Title: Illuminate the Shadows (Shatterproof Bond #2
Author: Isobel Starling
Publisher: Self Published
Release Date: May 9th 2016
Genre(s): Contemporary Romance, Mystery
Page Count: 157 pages
Reviewed by: Lily G Blunt
Heat Level: 3 flames out of 5
Rating: 3 stars out of 5
The thrilling, funny sequel to ‘As You Wish’.
“A Scotsman and an Englishman fall in love… After the most amazing week of his life, at Dunloch Castle on the banks of Loch Ness, in Scotland. The charming, mysterious Samuel Aiken has turned Declan Ramsay’s life upside down. Declan has experienced a remarkable change. He has come to terms with the fact he is bisexual, and he has fallen head-over-heels in love with his boss’s son Sam.
However, falling for his boss’s son was never going to be an easy path to happiness, mainly because the boss in question is multi-millionaire property tycoon and former MI5 operative, Sir James Aiken.
Sir James is repulsed by his son’s homosexuality, and so discovering that his employee Declan Ramsay- the man he installed to run his luxury property rental empire- is in a relationship with Sam, does not go down well.
The lovers cannot hide from the looming presence of Sir James Aiken for long! Soon enough James makes his move, and Declan finds out what he will have to endure to stay with Sam, and what he will have to give to feel worthy of Sam’s love.”
This story follows on immediately from As You Wish (Shatterproof Bond #0.5). If you haven’t read it, I suggest you start there to get an idea of the characters and the situation they find themselves in.
At the start of this story, we discover Sam has been on a ‘mission’ for his father and on ‘radio silence’ for three months, but re-connects with Declan, his lover of only six days before he left.
If you take this story in the same way you would a James Bond movie, then the plot becomes more acceptable. The romance plot is interwoven with intrigue and the machinations of Sam’s father, although neither Sam, Declan or the reader are made fully aware of these schemes. James appears to have accepted Declan as Sam’s partner, but can they trust him?
There’s a rather underhand initiation exercise/interview for Declan and a ‘spy’ training session, but no mission as such. Declan discovers he’s being watched, but he’s not sure by whom, and it’s not fully explained why either when we find out. There are hints at covert ops and surveillance, but like Sam and Declan the reader is also kept in the dark. There are suggestions of mystery and intrigue, but it never really gets going in this story and what happens isn’t clearly explained or resolved. These happenings almost seem like a filler between the sex scenes, which sometimes fade to black or are recounted the day after.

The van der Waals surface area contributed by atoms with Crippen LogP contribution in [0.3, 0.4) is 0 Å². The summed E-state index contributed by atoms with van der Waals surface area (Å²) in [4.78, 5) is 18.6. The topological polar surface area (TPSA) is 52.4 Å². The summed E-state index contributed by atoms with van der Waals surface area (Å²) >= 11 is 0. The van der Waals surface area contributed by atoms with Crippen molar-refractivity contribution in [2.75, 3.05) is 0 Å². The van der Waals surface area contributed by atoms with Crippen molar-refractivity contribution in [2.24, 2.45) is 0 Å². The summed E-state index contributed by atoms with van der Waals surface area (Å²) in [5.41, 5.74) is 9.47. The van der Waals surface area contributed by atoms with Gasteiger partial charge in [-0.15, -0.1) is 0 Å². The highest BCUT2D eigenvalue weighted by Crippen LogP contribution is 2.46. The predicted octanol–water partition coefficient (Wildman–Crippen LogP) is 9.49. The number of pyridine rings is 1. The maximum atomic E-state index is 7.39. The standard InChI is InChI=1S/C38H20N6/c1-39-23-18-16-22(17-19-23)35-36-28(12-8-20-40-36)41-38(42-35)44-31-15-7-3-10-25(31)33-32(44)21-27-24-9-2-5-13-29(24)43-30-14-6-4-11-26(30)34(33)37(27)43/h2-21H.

At the moment, Sam remains an enigma to me. Yes, he’s a nice guy and in love with Declan. He’s multi-talented and experienced with spy training, covert missions and gay sex, but I feel I don’t know much else about him. His father has taken a great deal of the joy away from his life and Declan is the one to replace it. And that’s what I like about their relationship.
I like Declan’s character. He has a lot to deal with in these two stories. He’s bowled over by his attraction to Sam and the possibility of coming out as bi is new to him. But he’s having fun experimenting with man sex and light bondage, and feeling things he’s never felt with or for a woman before. Plus Declan believes he has to prove himself to Sam and James and show that he is capable of taking on this new role in the company, and that motivates him in this story.
I enjoyed reading the scenes these guys have together. They are both head over heels for each other, even though they only spent six days together in the castle and then had three months apart with no communication. They just want to be on their own to make up for lost time, but life and Sam’s father gets in their way. When they are alone, it’s sweet, and when we get the details, it’s hot.
Overall the story was fun and enjoyable to read. Isobel has an engaging writing style, but as in book 1, there’s plenty of head-hopping which pulled me out of some scenes. I often had to re-read a paragraph to work out whose POV the scene/paragraph was being told from to avoid confusion.
In the ARC there were editing issues that needed fixing. I hope they’ve been resolved by release day.
As in the prequel, the ending is unexpected, but in this case it came very abruptly. All the unanswered questions will hopefully be addressed in the next installment, Return to Zero, which comes out in early June.
Isobel is an artist and has produced some wonderful paintings as story teasers.